Why Nair, Prathap, Krishnan and Shukla will be the world's first "vyomanauts"

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By ETV Bharat English Team

Published : Feb 27, 2024, 6:15 PM IST

Updated : Feb 27, 2024, 9:31 PM IST

Gaganyaan: Why Nair, Prathap, Krishnan and Shukla will be the world's first vyomanauts

With Prime Minister Modi bestowing the “astronaut wings” on four test pilots of the Indian Air Force, in reality they will be called "vyomanauts" rather than “astronauts” in tune with the naming tradition of space travellers in human space programmes of different countries. Those travelling in US space programmes are called 'astronauts', those in Russian programmes "cosmonauts" and those in Chinese "taikonauts". ETV Bharat’s Aroonim Bhuyan explains.

New Delhi: When Prime Minister Narendra Modi on Tuesday bestowed the “astronaut wings” on Group Captain Prashanth Balakrishnan Nair, Group Captain Ajit Krishnan, Group Captain Angad Pratap and Wing Commander Shubhanshu Shukla, all test pilots of the Indian Air Force, you will tend to believe that the four of them will be India’s first astronauts.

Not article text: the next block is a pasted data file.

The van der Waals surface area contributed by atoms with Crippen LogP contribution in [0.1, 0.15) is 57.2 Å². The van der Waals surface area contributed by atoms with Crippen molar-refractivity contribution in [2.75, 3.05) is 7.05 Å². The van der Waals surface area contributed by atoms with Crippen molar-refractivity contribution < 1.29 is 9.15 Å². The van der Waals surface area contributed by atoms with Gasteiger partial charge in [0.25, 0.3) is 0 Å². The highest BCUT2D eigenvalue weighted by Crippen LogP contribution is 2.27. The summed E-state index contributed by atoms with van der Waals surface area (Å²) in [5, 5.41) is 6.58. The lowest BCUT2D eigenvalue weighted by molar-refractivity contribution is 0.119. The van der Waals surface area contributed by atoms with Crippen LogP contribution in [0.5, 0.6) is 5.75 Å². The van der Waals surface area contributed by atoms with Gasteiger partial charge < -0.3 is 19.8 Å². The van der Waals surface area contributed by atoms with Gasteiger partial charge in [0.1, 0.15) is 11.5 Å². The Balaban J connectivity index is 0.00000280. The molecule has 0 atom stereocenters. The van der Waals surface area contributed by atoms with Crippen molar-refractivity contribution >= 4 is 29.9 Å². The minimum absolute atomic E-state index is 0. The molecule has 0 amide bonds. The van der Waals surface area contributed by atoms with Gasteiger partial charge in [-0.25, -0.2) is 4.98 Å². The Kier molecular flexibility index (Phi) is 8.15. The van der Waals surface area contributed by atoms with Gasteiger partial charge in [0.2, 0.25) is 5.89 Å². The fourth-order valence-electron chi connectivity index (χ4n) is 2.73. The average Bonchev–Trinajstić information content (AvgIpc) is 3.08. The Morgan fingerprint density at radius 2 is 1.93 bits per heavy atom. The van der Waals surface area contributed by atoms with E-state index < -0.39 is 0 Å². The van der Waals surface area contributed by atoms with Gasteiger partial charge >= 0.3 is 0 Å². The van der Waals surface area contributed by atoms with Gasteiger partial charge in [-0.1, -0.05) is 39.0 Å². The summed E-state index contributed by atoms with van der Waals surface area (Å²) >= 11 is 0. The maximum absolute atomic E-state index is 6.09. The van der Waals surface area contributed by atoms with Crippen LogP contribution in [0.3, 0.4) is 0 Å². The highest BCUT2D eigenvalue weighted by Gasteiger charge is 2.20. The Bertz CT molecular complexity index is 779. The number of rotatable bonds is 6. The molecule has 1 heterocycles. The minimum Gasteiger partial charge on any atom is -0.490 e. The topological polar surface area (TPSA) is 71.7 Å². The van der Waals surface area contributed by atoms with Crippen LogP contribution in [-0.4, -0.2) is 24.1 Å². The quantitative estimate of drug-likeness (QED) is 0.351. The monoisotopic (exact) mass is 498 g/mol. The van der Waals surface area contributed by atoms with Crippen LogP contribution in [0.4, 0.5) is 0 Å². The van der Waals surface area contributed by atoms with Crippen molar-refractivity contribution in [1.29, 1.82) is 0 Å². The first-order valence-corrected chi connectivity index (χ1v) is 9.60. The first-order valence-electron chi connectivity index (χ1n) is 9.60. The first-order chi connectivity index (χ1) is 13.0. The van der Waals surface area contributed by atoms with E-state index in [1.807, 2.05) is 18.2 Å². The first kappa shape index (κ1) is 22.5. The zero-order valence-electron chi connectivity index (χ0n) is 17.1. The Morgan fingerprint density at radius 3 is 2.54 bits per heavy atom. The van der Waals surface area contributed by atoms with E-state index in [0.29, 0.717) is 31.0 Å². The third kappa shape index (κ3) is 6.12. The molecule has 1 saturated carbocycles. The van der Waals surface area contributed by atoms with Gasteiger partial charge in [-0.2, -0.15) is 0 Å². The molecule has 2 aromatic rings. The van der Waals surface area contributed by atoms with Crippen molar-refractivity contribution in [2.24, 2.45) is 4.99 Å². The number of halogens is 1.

After all, Wing Commander Rakesh Sharma, the only Indian citizen till date to travel in space is called a cosmonaut as he flew aboard Soyuz T-11 on April 3, 1984, as part of the then Soviet Interkosmos programme. But the fact of the matter is that Nair, Krishnan, Pratap and Shukla will not be India’s first astronauts. They will, in fact, be the world’s first vyomanauts.

This will be in keeping with the tradition of naming space travellers based on their national origin or language. It is rooted in the historical development of human space exploration programmes. Each country with an indigenous space programme tends to use a specific term to refer to its space travellers, reflecting linguistic and cultural aspects.

India is only the fourth country after the US, the then Union of Soviet Socialist Republics (USSR) or today’s Russia, and China to develop an indigenous human space travel programme. While the US calls its space travellers astronauts, the Russians call theirs cosmonauts and the Chinese people going to space are referred to as taikonauts.